After careful consideration of the evidence, the undersigned finds that the claimant's medically determinable impairments could reasonably be expected to cause some of the alleged symptoms; however, the claimant's statements concerning the intensity, persistence and limiting effects of these symptoms are not credible to the extent they are inconsistent with the above residual functional capacity assessment.
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At the hearing, the claimant testified that he was not able to walk a full block before resting, and he had been unable to do so since March 2009. However, this testimony is inconsistent with a statement he submitted in November 2009, in which he stated that he could walk usually less than a quarter of a mile.... The claimant alleged that his children sometimes had to help him put on his socks and shoes, but his own doctor recently noted that the claimant was still able to don and doff his shoes.. At the hearing, the claimant testified that he thought he could work part-time but not full-time, and he could stand or walk for 2 hours in an 8-hour workday, but only for one hour at a time. The claimant testified that when he sits he needs aim rests, and he spends his days sitting in a recliner with his feet parallel to his hips. However, when Dr. Hasbach completed the medical evaluation form, he answered the question of how often would the claimant need to elevate his legs in an 8-hour workday by noting this question was "not relevant to his hip arthritis".... This indicates that he did not believe it was necessary for the claimant to sit with his legs elevated.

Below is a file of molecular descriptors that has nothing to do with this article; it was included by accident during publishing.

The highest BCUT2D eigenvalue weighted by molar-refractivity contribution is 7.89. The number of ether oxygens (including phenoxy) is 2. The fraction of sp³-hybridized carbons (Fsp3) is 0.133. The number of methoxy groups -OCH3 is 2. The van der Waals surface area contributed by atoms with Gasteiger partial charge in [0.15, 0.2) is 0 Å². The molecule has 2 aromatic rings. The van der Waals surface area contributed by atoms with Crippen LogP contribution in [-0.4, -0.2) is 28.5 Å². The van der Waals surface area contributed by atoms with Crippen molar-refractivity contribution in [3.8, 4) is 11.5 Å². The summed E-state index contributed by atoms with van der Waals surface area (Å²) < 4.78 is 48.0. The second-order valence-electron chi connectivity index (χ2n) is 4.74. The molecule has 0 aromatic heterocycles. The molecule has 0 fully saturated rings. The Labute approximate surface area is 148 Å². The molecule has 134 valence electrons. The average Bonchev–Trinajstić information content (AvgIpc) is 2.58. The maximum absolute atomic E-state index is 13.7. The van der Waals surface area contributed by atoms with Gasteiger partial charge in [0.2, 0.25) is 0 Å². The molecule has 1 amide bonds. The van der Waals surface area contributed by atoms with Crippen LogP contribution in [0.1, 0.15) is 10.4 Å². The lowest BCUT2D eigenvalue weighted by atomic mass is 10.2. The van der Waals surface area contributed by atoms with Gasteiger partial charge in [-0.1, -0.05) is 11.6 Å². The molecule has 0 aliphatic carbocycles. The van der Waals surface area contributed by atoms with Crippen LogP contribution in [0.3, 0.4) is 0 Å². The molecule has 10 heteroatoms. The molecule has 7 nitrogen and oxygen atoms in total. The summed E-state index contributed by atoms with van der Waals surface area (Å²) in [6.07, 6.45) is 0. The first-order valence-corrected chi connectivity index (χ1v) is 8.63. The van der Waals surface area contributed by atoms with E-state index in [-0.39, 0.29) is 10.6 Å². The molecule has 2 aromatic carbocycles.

The claimant's credibility is undermined by his work after the alleged onset date, and his receipt of unemployment benefits. The claimant testified that he worked from the alleged onset date in March 2009, through February 2011. As discussed above, the claimant did not perform work at substantial gainful activity levels, but he did earn significant wages. Although the claimant alleged he was disabled in March 2009, records show he earned $7, 509.79 in 2009, and his wages went up to $8, 008.99 in 2010.... The claimant also claimed unemployment benefits in 2009 and 201.... Generally, in order to collect unemployment benefits, the recipient must certify that [he is] ready, willing and able to work. This is not consistent with the claimant's allegations of total disability.